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Phillips - Wealth and Democracy (2002) - Synopsis

Phillips - Wealth and Democracy (2002) - Synopsis

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Published by Mark K. Jensen
Synopsis of Kevin Phillips, Wealth and Democracy: A Political History of the American Rich (New York: Broadway Books, 2002). Discussed at Digging Deeper (www.ufppc.org) on May 1, 2006.
Synopsis of Kevin Phillips, Wealth and Democracy: A Political History of the American Rich (New York: Broadway Books, 2002). Discussed at Digging Deeper (www.ufppc.org) on May 1, 2006.

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Published by: Mark K. Jensen on Jun 08, 2009
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05/18/2011

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UFPPC (www.ufppc.org) Digging Deeper: May 1, 2006, 7:00 p.m.
Kevin Phillips,
Wealth and Democracy: A Political History of the American Rich
(New York: BroadwayBooks, 2002).Preface.
The roots of this book lie in developmentof earlier interests, but also “in my increasing turnto history, not least economic history, during the1990s” (vii). The Republican Party used to be fear the domination of the rich, but the party is nowguilty of “a narrow-gauge betrayal of the legacy of the two greatest Republican presidents, Lincoln andTeddy Roosevelt” (viii).
Introduction.
In 2001, concerns about “areemergent plutocracy” and “[t]he increasingreliance of the American economy on finance (xi).U.S. history has alternated between suspicions of the rich and “optimal periods of broad-based prosperity in which economic opportunities far outweighed these qualms” (xi-xii). U.S. nowreturning to the former due to developments thatwere already visible when Phillips published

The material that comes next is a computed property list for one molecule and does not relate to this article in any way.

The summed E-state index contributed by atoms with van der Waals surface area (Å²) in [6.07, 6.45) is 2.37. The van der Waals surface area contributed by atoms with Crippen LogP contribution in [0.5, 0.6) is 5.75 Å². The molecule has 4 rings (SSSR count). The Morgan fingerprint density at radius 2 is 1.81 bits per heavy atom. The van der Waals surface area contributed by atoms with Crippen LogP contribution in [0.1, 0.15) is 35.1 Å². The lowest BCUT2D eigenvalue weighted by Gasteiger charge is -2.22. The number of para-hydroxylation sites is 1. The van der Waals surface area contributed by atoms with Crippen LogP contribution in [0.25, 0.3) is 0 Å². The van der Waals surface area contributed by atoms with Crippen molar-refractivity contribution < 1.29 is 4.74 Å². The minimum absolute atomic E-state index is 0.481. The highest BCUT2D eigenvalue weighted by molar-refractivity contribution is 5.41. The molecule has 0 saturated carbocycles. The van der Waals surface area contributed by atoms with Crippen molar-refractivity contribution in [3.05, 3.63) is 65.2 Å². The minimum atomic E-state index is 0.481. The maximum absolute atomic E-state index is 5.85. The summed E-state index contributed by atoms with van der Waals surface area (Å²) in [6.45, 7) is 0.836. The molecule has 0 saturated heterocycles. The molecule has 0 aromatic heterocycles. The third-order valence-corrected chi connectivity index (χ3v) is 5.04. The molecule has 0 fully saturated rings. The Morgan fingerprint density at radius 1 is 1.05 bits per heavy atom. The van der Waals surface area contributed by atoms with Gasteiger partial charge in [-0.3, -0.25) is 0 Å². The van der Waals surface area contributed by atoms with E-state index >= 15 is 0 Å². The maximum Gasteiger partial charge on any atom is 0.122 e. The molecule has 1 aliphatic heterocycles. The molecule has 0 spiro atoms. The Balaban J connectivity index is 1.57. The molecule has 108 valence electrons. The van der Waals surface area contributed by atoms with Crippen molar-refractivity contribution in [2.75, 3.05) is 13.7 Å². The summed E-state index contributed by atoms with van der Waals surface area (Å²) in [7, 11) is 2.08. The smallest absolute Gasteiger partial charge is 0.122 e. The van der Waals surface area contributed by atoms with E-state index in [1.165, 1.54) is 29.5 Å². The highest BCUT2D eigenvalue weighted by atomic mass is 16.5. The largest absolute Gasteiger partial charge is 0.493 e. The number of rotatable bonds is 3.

The Politics of Rich and Poor 
(1991) (xii-xiv). Claimsthis is “the first political history of the Americanrich. Gustavus Myers’s
 History of the Great  American Fortunes
is now a century old” (xv).Polls show that the public senses the danger of  plutocracy (xvi-xvii). Structure of the book (xvii-xxii). Notes that the fading from the Americanvocabulary of words like
 plutocracy
,
 plutolatry
,
 plutology
, and
 plutomania
, show Americans wereunduly optimistic about the danger of plutocracyhad been evaded (xxii).
PART I: THE GREAT WAVES OF AMERICANWEALTHCh. 1: The Eighteenth and Nineteenth Centuries:From Privateersmen to Robber Barons.
Thegrowth of great fortunes in the U.S. to 1900 (3-46).
Ch. 2: Serious Money: The Three Twentieth-Century Wealth Explosions.
Autos & oil; oil,commodities, and real estate; and technology (47-107).
Ch. 3: Millennial Plutographics: AmericanFortunes and Misfortunes at the Turn of theCentury.
Who is winning (millionaires, financiers,corporations, technology) and who is losing(ordinary American households) as the 21
st
century began (108-68).
PART II: THE ORIGINS, EVOLUTIONS, ANDENGINES OF WEALTH: GOVERNMENT,GLOBAL LEADERSHIP, ANDTECHNOLOGYCh. 4: The World Is Our Oyster: TheTransformation of Leading World EconomicPowers.
Historical theories of the economicevolution of great powers (Brooks Adams) (171-74). Spain, Holland, Britain (175-89). Earlier  periods of globalization (189-91). Weaknesses inU.S. economic ascendancy: debt (191-94).Internationalism (and dependency on foreign powers) as the Achilles’ heel of world economic powers (194-98).
Ch. 5: Friends in High Places: Government,Political Influence, and Wealth.
Government hasoften been “harnessed to shift wealth from onegroup, sector, or region to another” (204). Analysisof the series of wealthiest individuals over 1,000years (205-10). “Wealth realignments” in Americanhistory (210-14). The influence of wealth on tax policy (214-29). WTO (229-32). Industry’srelation to politics in the early Republic (232-36).The lock millionaires had on the U.S. Senate in theGilded Age (237-42). Technology as a source of wealth (242-48).
Ch. 6: Technology and the UncertainFoundations of Anglo-American Wealth.
Therole of technology in upsetting established patternsof wealth (249-90).
PART III: WEALTH AND DEMOCRACY: THERHYTHM OF POLITICS ANDCONFRONTATIONCh. 7: Wealth and Politics in the United States.
Twelve common characteristics of periods of wealthaccumulation (295-303). Banking, railroads,monopolies, and “the money power” as politicalwhipping boys (303-13). American leaders havegenerally resisted these forces, but this tradition is

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